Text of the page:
Extractive summaries of and key takeaways from the articles curated from TOP TEN BUSINESS MAGAZINES to promote informed business decision making | Week 225|December 31, 2021 to January 6, 2022
Which economies have done best and worst during the pandemic?
The Economist | January 1, 2022
The speed of the economic bounce-back from the enormous recession of 2020 has taken many forecasters by surprise. Output across the 38 mostly rich OECD countries combined probably surpassed its pre-pandemic level a few months ago. The average unemployment rate across the club, at 5.7%, is in line with the post-war average. And aggregate household income, adjusted for inflation, is above its pre-covid level. The overall picture has been remarkably benign, even as several variants of the coronavirus have emerged. But it hides stark differences beneath. The pandemic has created winners and losers —and the dispersion between them is likely to persist in 2022.
In order to assess these differences, The Economist has gathered data on five economic and financial indicators— GDP, household incomes, stockmarket performance, capital spending, and government indebtedness—for 23 rich countries. Some countries remain in the economic pits, while others are faring better than they were before the pandemic on almost every measure. Denmark, Norway, and Sweden are all near the top, and America has also performed reasonably well. Many big European countries, however, such as Britain, Germany, and Italy, have fared worse. Spain has done worst of all.
The spread of the Omicron variant is likely to curtail growth in early 2022. But the economic recovery is still likely to continue over the year, and the overall picture will probably mask variation again. The OECD expects some of the worst performers to start catching up. But the laggards have a long way to go. By the end of next year, the OECD expects the combined GDP of our three highest-ranked countries to be 5% higher than its pre-pandemic level. Output for the three worst performers, meanwhile, is expected to be just 1% higher than it was before covid-19. The uneven effects of the pandemic, in other words, will endure.
3 key takeaways from the article
- The speed of the economic bounce-back from the enormous recession of 2020 has taken many forecasters by surprise. Output across the 38 mostly rich OECD countries combined probably surpassed its pre-pandemic level a few months ago.
- The overall picture has been remarkably benign, even as several variants of the coronavirus have emerged. But it hides stark differences beneath.
- The pandemic has created winners and losers —and the dispersion between them is likely to persist in 2022.
Topics: Global Economy, COVID-19, Recovery
Data sharing and ally-shoring: Global problems require collaborative solutions
By Sanjay Brahmawar | Fortune Magazine | December 28, 2021
The pandemic has first and foremost been a human disaster, but it has also exposed the fragility of global systems and supply chains by uncovering hidden bottlenecks. Data sharing and ally-shoring are two measures to get these systems back on track and to help tackle the worldwide environmental, economic, political, and societal issues we face now and in years to come.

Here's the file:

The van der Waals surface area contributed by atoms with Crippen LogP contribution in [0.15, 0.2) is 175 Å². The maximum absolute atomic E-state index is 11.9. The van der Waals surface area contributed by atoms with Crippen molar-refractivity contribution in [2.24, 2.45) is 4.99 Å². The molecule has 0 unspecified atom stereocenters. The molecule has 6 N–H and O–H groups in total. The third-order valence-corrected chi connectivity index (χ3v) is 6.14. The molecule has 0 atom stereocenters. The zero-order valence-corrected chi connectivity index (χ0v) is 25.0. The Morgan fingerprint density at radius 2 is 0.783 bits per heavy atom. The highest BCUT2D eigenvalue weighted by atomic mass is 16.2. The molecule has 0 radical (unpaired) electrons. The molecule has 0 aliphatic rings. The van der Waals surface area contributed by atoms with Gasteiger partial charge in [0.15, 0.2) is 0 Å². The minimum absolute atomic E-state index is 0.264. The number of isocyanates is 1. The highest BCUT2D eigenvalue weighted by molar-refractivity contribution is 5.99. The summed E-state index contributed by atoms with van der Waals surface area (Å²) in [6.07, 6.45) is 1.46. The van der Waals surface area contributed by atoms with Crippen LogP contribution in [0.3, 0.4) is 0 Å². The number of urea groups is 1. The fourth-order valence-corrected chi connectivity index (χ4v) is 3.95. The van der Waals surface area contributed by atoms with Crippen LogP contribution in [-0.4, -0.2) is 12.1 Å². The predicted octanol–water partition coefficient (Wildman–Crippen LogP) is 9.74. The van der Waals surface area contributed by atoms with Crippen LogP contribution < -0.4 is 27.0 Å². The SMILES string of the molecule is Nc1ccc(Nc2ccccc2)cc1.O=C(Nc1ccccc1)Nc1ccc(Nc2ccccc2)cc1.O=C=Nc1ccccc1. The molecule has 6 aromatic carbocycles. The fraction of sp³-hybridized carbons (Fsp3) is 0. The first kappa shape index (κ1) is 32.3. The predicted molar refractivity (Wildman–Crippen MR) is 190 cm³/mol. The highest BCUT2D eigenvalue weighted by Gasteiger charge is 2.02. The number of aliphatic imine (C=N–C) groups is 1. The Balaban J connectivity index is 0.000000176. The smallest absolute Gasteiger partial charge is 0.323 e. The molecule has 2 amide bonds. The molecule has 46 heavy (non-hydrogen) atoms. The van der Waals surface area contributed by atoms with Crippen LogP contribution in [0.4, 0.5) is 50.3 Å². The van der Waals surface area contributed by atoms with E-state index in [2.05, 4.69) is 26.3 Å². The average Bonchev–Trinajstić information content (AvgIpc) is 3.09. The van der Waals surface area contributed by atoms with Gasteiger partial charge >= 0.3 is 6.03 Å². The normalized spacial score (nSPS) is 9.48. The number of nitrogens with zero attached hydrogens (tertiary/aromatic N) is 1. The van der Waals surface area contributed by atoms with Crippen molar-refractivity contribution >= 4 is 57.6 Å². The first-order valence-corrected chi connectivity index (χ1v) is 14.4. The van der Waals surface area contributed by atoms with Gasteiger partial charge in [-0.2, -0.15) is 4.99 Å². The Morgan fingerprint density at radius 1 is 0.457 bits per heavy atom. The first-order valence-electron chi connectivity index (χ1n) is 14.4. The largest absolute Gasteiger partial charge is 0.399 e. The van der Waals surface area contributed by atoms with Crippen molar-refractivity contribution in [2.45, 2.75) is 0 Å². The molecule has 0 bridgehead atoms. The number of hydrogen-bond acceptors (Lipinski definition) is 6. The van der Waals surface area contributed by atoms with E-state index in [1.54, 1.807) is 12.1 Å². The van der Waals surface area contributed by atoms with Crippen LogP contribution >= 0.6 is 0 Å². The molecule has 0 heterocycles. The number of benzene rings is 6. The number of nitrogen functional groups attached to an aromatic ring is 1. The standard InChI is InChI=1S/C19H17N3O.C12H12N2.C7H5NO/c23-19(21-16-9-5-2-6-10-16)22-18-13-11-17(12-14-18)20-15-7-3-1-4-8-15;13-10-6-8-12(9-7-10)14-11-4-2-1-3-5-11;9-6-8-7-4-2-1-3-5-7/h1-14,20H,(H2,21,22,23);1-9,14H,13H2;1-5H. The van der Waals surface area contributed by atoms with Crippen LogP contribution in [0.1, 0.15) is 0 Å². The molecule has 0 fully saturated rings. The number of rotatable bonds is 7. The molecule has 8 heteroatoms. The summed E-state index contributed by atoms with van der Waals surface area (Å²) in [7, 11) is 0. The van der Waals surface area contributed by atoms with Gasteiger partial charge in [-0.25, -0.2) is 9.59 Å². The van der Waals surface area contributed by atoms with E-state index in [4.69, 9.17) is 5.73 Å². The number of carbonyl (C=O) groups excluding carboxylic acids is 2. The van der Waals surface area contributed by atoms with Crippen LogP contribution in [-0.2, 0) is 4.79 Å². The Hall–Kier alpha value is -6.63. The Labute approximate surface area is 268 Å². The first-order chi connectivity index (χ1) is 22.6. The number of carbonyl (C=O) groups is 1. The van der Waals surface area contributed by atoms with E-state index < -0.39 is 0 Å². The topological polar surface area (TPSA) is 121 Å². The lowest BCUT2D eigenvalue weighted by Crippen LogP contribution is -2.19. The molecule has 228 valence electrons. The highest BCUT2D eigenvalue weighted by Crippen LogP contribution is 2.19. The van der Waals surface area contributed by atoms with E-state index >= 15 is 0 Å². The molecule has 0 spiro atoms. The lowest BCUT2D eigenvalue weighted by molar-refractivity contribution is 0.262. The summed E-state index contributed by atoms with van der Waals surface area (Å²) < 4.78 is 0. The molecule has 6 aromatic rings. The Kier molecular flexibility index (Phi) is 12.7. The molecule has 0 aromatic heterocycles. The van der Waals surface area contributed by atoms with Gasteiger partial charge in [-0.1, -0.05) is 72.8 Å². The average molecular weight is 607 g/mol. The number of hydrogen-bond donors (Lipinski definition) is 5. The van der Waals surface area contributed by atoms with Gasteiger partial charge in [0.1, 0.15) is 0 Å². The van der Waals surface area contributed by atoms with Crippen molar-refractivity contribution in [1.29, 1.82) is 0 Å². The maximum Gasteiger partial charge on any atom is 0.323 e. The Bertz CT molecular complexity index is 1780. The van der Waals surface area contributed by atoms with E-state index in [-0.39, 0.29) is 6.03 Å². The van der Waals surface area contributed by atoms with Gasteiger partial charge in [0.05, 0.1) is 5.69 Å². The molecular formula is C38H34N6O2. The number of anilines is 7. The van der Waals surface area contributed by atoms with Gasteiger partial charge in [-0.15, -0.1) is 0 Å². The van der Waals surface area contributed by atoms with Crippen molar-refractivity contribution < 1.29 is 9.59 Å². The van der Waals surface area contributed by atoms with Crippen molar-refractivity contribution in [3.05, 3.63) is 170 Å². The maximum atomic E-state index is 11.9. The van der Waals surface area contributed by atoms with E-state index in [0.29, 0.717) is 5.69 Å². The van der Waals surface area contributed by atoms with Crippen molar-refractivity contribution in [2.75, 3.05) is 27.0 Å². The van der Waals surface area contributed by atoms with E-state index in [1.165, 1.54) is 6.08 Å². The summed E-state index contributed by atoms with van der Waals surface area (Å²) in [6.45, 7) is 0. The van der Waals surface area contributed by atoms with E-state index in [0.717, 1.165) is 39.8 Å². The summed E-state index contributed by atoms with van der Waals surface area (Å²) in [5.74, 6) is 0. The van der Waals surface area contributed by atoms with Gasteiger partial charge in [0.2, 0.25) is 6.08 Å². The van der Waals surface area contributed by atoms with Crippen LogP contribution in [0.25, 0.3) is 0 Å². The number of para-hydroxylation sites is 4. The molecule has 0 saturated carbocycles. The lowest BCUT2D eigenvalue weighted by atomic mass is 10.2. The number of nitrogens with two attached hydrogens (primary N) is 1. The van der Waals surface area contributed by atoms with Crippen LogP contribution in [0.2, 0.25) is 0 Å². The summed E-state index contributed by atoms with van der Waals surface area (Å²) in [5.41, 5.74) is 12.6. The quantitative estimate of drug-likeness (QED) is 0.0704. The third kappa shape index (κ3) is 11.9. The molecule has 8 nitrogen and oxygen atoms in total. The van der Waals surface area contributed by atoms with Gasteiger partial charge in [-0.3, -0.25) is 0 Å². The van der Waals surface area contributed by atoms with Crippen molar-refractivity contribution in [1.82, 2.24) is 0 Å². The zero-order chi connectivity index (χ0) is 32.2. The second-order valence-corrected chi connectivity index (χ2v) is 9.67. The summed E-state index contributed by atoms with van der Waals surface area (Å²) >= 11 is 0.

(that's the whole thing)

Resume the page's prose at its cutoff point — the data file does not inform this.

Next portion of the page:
International collaboration comes to life once basic agreements on issues like data sharing are put in place. Every part of the world has different fields of expertise—and there is a tremendous opportunity to benefit from the knowledge of our international counterparts. For example, U.S. companies and regulatory bodies can learn from their European peers in the industrial domain and look at the development of rules like the EU’s General Data Protection Regulation (GDPR) or IoT (internet of things) security standards to ensure more robust data privacy. The practice of applying specific domain expertise—whether it’s in manufacturing, health care, or other areas—to universal problems shows the value of prioritizing outcomes over the competition, the elevation of an industry over the success of an individual company.
Countries can also build strategic relationships to optimize trade, supply chains, and more. Ally-shoring, a.k.a. friend-shoring, is the practice of sourcing essential goods and services from countries that share similar values and a commitment to transparent international trade. Like onshoring—the movement of manufacturing back within domestic borders—it has gained ground in recent years as a way to support the economy and circumvent rising foreign production costs. Ally-shoring can also be beneficial in times of crises, such as the ongoing semiconductor shortage or the Suez Canal blockage which held up an estimated $9.6 billion of goods.
Global economies have taken significant steps toward forging alliances that spread common market values and industrial leadership, but there is more work to be done in terms of international collaboration. Data sharing concerns and competitive mindsets must be overcome for global markets to partner on mitigating universal challenges.
2 key takeaways from the article
- The pandemic has first and foremost been a human disaster, but it has also exposed the fragility of global systems and supply chains by uncovering hidden bottlenecks.
- Data sharing and ally-shoring are two measures to get these systems back on track and to help tackle the worldwide environmental, economic, political, and societal issues we face now and in years to come.
Topics: Global Economy, Supply Chain, Data
How Incumbents Survive and Thrive